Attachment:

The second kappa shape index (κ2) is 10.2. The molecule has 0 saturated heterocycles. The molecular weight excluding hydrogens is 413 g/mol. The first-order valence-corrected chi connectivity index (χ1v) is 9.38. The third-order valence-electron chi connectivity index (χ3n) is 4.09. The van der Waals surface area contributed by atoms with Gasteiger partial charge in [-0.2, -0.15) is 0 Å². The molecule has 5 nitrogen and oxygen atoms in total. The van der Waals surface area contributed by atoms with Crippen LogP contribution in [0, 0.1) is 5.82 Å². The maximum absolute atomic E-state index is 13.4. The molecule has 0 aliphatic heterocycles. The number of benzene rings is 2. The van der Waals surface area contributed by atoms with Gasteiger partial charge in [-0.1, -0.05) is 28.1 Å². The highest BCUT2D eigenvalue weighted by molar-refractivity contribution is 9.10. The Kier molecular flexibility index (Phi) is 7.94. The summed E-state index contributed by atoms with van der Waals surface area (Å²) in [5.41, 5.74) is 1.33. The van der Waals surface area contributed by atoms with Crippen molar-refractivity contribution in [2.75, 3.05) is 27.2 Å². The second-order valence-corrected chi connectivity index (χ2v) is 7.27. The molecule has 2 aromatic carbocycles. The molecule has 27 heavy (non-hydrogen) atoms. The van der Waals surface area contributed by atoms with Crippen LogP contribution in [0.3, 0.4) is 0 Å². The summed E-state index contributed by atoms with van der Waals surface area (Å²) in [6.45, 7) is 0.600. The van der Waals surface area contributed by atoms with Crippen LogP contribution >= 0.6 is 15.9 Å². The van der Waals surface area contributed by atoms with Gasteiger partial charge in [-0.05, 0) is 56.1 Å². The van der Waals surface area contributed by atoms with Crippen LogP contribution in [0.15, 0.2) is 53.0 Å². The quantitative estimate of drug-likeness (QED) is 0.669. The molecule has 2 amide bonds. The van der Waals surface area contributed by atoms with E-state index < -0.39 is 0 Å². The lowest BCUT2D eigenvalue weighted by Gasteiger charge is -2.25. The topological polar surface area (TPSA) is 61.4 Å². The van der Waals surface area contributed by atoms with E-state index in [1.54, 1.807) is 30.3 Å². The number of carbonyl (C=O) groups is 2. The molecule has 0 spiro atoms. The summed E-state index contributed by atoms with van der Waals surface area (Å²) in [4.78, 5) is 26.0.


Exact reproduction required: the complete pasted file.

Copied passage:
The second kappa shape index (κ2) is 10.2. The molecule has 0 saturated heterocycles. The molecular weight excluding hydrogens is 413 g/mol. The first-order valence-corrected chi connectivity index (χ1v) is 9.38. The third-order valence-electron chi connectivity index (χ3n) is 4.09. The van der Waals surface area contributed by atoms with Gasteiger partial charge in [-0.2, -0.15) is 0 Å². The molecule has 5 nitrogen and oxygen atoms in total. The van der Waals surface area contributed by atoms with Crippen LogP contribution in [0, 0.1) is 5.82 Å². The maximum absolute atomic E-state index is 13.4. The molecule has 0 aliphatic heterocycles. The number of benzene rings is 2. The van der Waals surface area contributed by atoms with Gasteiger partial charge in [-0.1, -0.05) is 28.1 Å². The highest BCUT2D eigenvalue weighted by molar-refractivity contribution is 9.10. The Kier molecular flexibility index (Phi) is 7.94. The summed E-state index contributed by atoms with van der Waals surface area (Å²) in [5.41, 5.74) is 1.33. The van der Waals surface area contributed by atoms with Crippen molar-refractivity contribution in [2.75, 3.05) is 27.2 Å². The second-order valence-corrected chi connectivity index (χ2v) is 7.27. The molecule has 2 aromatic carbocycles. The molecule has 27 heavy (non-hydrogen) atoms. The van der Waals surface area contributed by atoms with Crippen LogP contribution in [0.3, 0.4) is 0 Å². The summed E-state index contributed by atoms with van der Waals surface area (Å²) in [6.45, 7) is 0.600. The van der Waals surface area contributed by atoms with Crippen LogP contribution >= 0.6 is 15.9 Å². The van der Waals surface area contributed by atoms with Gasteiger partial charge in [-0.05, 0) is 56.1 Å². The van der Waals surface area contributed by atoms with Crippen LogP contribution in [0.15, 0.2) is 53.0 Å². The quantitative estimate of drug-likeness (QED) is 0.669. The molecule has 2 amide bonds. The van der Waals surface area contributed by atoms with E-state index < -0.39 is 0 Å². The lowest BCUT2D eigenvalue weighted by Gasteiger charge is -2.25. The topological polar surface area (TPSA) is 61.4 Å². The van der Waals surface area contributed by atoms with E-state index in [1.54, 1.807) is 30.3 Å². The number of carbonyl (C=O) groups is 2. The molecule has 0 spiro atoms. The summed E-state index contributed by atoms with van der Waals surface area (Å²) in [4.78, 5) is 26.0.